Relief Efforts

December 30, 2004

Please donate if you can:

World Vision

Amazon Honor System

MissionThink 2006

December 27, 2004

Well, I’m going for it.  I’m going to start working on a conference for the winter/spring of 2006.  If you are interested in being a part of "MissionThink 2006: Navigating Our Mission in a Consumer Culture" then please email me.  The planning is still in its infancy.  I am looking for sponsoring churches, committee members, presenters, etc.  Any help would be greately appreciated. 

Education for $50

December 21, 2004

This will be my last post for about a week.  My wife (Amy) and are going out of town for a few days to celebrate Christmas with her parents.  Since it my last post for a little while, I want to make it count…here goes…

Often, when I am talking to someone about materialism or consumerism or why our present celebration of Christmas must change, I get a sort of frustrated and confused stare in response.  People don’t "get" it.  They think I’m being naive or extreme.  I assure you, I am not some spunky idealistic pup who likes to rage against the machine.  I am a chubby, entertainment-addicted, American who deeply desires to become more like Jesus Christ.

A week ago, my wife and I were talking about how we ought to do Christmas this year.  We agreed that it would be too abrupt and awkward to just not buy presents for people.  Instead, we are trying to limit our spending and begin to prepare people for a non-consumerist Christmas next year.  But I felt that this wasn’t enough–we must do more.  So, though we cannot afford it, we decided that for every dollar we spend on presents, we would give to the global poor.  Not much, but a good start.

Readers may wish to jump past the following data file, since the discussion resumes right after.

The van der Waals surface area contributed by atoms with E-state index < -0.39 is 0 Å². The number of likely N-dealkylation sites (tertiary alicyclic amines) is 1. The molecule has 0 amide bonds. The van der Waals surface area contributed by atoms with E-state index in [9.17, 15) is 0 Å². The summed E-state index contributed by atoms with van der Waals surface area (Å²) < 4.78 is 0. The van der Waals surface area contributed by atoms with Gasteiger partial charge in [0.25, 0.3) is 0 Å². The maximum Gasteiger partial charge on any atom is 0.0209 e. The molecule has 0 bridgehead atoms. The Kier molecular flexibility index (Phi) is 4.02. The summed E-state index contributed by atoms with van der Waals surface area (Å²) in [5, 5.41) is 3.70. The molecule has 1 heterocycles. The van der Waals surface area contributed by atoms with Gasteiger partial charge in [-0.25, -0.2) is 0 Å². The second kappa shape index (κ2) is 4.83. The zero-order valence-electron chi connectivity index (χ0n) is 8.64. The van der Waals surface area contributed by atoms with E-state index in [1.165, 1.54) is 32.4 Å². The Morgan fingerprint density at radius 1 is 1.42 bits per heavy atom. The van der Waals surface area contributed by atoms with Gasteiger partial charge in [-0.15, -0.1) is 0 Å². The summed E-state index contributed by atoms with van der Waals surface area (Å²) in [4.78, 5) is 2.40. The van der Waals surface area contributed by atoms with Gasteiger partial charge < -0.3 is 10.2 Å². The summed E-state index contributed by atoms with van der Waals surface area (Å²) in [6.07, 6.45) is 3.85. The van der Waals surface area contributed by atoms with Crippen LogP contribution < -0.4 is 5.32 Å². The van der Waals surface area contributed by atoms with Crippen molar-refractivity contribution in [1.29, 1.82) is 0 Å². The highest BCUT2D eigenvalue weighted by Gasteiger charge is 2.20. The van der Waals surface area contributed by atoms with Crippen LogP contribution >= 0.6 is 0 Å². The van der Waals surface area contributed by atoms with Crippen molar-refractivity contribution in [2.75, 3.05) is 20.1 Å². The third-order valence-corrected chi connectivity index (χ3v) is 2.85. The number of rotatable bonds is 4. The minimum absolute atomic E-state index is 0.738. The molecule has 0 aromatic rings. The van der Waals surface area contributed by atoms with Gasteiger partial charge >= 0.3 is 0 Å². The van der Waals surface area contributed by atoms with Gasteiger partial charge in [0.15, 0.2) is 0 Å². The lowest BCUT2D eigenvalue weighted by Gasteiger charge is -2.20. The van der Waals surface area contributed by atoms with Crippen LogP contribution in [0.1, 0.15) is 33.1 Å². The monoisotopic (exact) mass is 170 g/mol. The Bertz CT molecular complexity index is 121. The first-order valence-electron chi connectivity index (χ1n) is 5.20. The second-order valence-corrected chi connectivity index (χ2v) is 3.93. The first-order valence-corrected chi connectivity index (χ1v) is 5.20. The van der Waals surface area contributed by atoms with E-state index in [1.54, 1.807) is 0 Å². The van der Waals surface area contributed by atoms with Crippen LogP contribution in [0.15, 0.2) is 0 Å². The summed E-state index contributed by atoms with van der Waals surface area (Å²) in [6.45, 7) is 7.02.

I went to the World Vision website (which is a highly reputable organization).  They have a donation catalog on their site.  The online catalog presents some of the best arguments for why we ought to reconsider our relationship with money. 

We take our money for granted.  We spend thousands of dollars a year on entertainment, travel, recreational eating, and technological gagetry.  And when someone comes along and challenges us to give more to the poor or to spend less money on ourselves, we get upset.  Part of us feels guilty, the other feels angry.  We want to say "bless you for challenging me in this area" while at the same time shouting "damn you for making me feel bad."  But the simple reality seen on World Vision’s Catalog leaves us without a defense. 

For $75–what many people pay for a week’s worth of groceries–you can buy a family a goat, which can provide them with a good supply of milk, or more goats.

For $50–what you might expect to pay for a text book or a handful of mainstream books at Barnes and Noble–you can send a child to school for a year.

For $1850–what you might pay for new laptop–you can provide drinking water by paying for a shallow well.

For $25–the price I pay for a new pair of jeans–you can buy clothing for 5 homeless American kids.

You get the picture.  I don’t want you to feel bad.  I want you to give.  Start giving out of what you can give, even if it is a pathetic amount…and start giving more and more as you re-orient yourlife to maximize the amount of love you share, rather than the amount of fun you can experience.  Merry Christmas.

A Christmas Poem

December 20, 2004

I don’t write much poetry, but I wrote the following as an act of worship to our Lord:

Ode to a Forgotten Babe